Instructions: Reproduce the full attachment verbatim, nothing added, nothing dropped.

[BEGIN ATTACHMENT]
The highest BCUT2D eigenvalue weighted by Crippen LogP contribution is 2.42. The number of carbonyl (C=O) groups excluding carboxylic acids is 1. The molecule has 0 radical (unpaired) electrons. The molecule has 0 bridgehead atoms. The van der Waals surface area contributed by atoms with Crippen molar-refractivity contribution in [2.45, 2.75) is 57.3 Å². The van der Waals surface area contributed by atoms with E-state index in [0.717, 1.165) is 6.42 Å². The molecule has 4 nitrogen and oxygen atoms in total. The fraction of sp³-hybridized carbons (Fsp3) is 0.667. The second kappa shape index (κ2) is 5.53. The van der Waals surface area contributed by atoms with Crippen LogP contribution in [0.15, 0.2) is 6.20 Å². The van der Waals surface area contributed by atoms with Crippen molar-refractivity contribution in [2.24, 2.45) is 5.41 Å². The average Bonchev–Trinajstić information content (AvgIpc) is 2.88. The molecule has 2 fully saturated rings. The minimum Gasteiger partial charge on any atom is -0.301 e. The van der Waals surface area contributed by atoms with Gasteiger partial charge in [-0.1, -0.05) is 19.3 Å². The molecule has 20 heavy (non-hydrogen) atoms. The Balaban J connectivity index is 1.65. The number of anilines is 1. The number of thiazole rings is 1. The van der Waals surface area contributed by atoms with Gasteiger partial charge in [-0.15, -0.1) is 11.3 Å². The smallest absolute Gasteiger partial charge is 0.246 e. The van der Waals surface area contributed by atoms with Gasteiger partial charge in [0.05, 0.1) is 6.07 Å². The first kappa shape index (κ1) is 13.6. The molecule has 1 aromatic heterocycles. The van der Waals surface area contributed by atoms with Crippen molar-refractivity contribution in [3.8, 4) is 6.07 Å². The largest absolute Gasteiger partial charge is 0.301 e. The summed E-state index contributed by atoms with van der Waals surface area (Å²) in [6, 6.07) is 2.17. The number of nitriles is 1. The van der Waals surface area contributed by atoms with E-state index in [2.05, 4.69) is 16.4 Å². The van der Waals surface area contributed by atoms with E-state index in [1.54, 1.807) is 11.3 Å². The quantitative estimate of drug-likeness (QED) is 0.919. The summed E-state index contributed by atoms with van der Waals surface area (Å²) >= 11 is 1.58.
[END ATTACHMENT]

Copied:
The highest BCUT2D eigenvalue weighted by Crippen LogP contribution is 2.42. The number of carbonyl (C=O) groups excluding carboxylic acids is 1. The molecule has 0 radical (unpaired) electrons. The molecule has 0 bridgehead atoms. The van der Waals surface area contributed by atoms with Crippen molar-refractivity contribution in [2.45, 2.75) is 57.3 Å². The van der Waals surface area contributed by atoms with E-state index in [0.717, 1.165) is 6.42 Å². The molecule has 4 nitrogen and oxygen atoms in total. The fraction of sp³-hybridized carbons (Fsp3) is 0.667. The second kappa shape index (κ2) is 5.53. The van der Waals surface area contributed by atoms with Crippen LogP contribution in [0.15, 0.2) is 6.20 Å². The van der Waals surface area contributed by atoms with Crippen molar-refractivity contribution in [2.24, 2.45) is 5.41 Å². The average Bonchev–Trinajstić information content (AvgIpc) is 2.88. The molecule has 2 fully saturated rings. The minimum Gasteiger partial charge on any atom is -0.301 e. The van der Waals surface area contributed by atoms with Gasteiger partial charge in [-0.1, -0.05) is 19.3 Å². The molecule has 20 heavy (non-hydrogen) atoms. The Balaban J connectivity index is 1.65. The number of anilines is 1. The number of thiazole rings is 1. The van der Waals surface area contributed by atoms with Gasteiger partial charge in [-0.15, -0.1) is 11.3 Å². The smallest absolute Gasteiger partial charge is 0.246 e. The van der Waals surface area contributed by atoms with Gasteiger partial charge in [0.05, 0.1) is 6.07 Å². The first kappa shape index (κ1) is 13.6. The molecule has 1 aromatic heterocycles. The van der Waals surface area contributed by atoms with Crippen molar-refractivity contribution in [3.8, 4) is 6.07 Å². The largest absolute Gasteiger partial charge is 0.301 e. The summed E-state index contributed by atoms with van der Waals surface area (Å²) in [6, 6.07) is 2.17. The number of nitriles is 1. The van der Waals surface area contributed by atoms with E-state index in [2.05, 4.69) is 16.4 Å². The van der Waals surface area contributed by atoms with E-state index in [1.54, 1.807) is 11.3 Å². The quantitative estimate of drug-likeness (QED) is 0.919. The summed E-state index contributed by atoms with van der Waals surface area (Å²) >= 11 is 1.58.